The outdoors are a good place to rejuvenate, reset, and find peace of mind. A state park in New York is about to make that experience more accessible to people on the autism spectrum.
The Autism Nature Trail (ANT) at Letchworth State Park is an official New York State Parks project, scheduled to be completed next year. The trail, which is privately funded through donations, is just $700,000 shy of its $3.7 million goal.
ANT co-chair Loren Penman told the Livingston County News that they don’t need that full amount to open, but they do need it for their programming fund.
The trail is one-mile long and looped. It contains a variety of stations, including Trailhead Pavilion, Sensory Station, Sunshine Slope, Music Circle, Curiosity Corner, Reflection Point, Meadow Run & Climb, Design Area, Playful Path and Celebration Station.
According to the project’s website, the stations’ features include twisting paths covered in different materials, like pea gravel and pine needles; dedicated spaces for testing strength, running, coordination, and other physical feats; and a quiet spot under a canopy of trees to listen to nature and reflect on it.
Penman says the trail is beneficial to locals but also for bringing a new experience to tourists with disabilities.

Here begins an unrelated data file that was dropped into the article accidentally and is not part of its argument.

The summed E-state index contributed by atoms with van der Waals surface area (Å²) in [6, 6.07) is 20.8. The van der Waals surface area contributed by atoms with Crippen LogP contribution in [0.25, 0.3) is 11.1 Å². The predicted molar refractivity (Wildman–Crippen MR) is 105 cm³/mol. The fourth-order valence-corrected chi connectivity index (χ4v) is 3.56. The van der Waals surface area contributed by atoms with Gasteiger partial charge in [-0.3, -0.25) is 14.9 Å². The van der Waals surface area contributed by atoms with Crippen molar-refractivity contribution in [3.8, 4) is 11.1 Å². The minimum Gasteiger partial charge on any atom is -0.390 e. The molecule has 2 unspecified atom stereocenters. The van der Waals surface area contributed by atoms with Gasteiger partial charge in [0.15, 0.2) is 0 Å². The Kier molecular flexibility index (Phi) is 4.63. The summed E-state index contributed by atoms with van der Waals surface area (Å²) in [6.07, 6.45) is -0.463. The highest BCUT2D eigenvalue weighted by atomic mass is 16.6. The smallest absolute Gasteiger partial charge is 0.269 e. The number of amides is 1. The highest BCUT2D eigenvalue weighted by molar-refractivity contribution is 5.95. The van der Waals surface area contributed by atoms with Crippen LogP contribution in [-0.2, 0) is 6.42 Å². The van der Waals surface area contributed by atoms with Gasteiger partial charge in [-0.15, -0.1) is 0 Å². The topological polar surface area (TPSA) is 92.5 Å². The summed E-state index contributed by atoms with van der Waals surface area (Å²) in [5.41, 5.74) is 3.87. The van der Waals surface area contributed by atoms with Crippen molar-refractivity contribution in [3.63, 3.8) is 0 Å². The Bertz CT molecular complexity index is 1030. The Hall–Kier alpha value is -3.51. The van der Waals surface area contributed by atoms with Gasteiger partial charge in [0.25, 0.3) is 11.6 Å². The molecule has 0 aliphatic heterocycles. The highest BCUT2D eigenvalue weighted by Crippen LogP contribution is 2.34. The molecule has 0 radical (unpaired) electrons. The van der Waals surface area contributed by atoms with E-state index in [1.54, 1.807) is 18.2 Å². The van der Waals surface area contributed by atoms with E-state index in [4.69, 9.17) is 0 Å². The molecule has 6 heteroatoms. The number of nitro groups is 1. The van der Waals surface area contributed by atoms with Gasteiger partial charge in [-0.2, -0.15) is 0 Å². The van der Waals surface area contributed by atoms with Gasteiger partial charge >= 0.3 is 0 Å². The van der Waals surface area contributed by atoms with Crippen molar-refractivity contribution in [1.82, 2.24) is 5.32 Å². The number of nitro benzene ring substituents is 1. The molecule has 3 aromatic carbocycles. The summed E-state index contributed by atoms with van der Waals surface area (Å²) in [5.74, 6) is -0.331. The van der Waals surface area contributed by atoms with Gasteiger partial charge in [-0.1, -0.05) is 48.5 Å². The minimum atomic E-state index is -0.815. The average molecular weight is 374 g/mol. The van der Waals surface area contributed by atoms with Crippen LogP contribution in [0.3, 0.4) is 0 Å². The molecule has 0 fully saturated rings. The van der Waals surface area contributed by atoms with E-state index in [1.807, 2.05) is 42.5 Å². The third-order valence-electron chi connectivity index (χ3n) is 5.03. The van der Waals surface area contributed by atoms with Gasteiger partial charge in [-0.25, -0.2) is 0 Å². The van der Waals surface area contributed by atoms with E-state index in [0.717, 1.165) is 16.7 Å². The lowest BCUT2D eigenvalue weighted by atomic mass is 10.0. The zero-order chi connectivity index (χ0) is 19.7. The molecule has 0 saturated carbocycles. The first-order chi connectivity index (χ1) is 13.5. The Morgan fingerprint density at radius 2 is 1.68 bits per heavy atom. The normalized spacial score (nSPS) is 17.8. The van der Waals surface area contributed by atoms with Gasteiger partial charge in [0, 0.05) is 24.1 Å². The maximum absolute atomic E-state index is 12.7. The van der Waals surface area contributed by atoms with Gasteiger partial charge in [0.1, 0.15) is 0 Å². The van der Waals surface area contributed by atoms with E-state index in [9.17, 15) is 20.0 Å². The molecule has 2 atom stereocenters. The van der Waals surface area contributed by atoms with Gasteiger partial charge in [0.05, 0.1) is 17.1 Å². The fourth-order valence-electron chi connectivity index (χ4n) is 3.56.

She explains, “Those of us who live in Letchworth’s backyard will benefit most directly due to our proximity to the trail. But The ANT also positions our entire region to become a tourist destination for families everywhere who are living with disabilities, since there is nothing quite like the trail anywhere in the country.”
Those behind the project are very appreciative of the community support, which has helped raise more than $3 million. One of the most recent donations was $20,100 from photographer and New York news anchor John Kucko on December 21st. The money came from the proceeds from his 2021 Finger Lakes Region Calendar.
In a Facebook post, he said, “Groundbreaking for this one-of-a-kind trail, welcoming of folks of ALL abilities, will get underway in the coming weeks. Loren and Sue [co-chair Susan Herrnstein] have done an absolutely amazing job raising money the last few years to allow for this vision to become a reality. Loren put this on my radar three years ago and her passion for the project, along with Sue’s, is off the charts.”
ANT organizers are looking forward to ensuring that visitors with autism and other developmental disabilities have the chance to push boundaries, explore new activities, develop skills, and, of course, feel safe and comfortable.
Penman says, “Isolation due to the coronavirus has taught us that being in nature is our saving grace, and New York state parks have remained open throughout the crisis. But we know that people can feel uncomfortable, unwelcome and even unsafe in environments where certain behaviors are not understood and special needs cannot be met. The Autism Nature Trail will be a safe and inclusive space outdoors where EVERYONE can experience the physical, emotional and social benefits of being more fully engaged with nature and with each other. Social distancing is easy in a 14,000-acre park.”Whizzco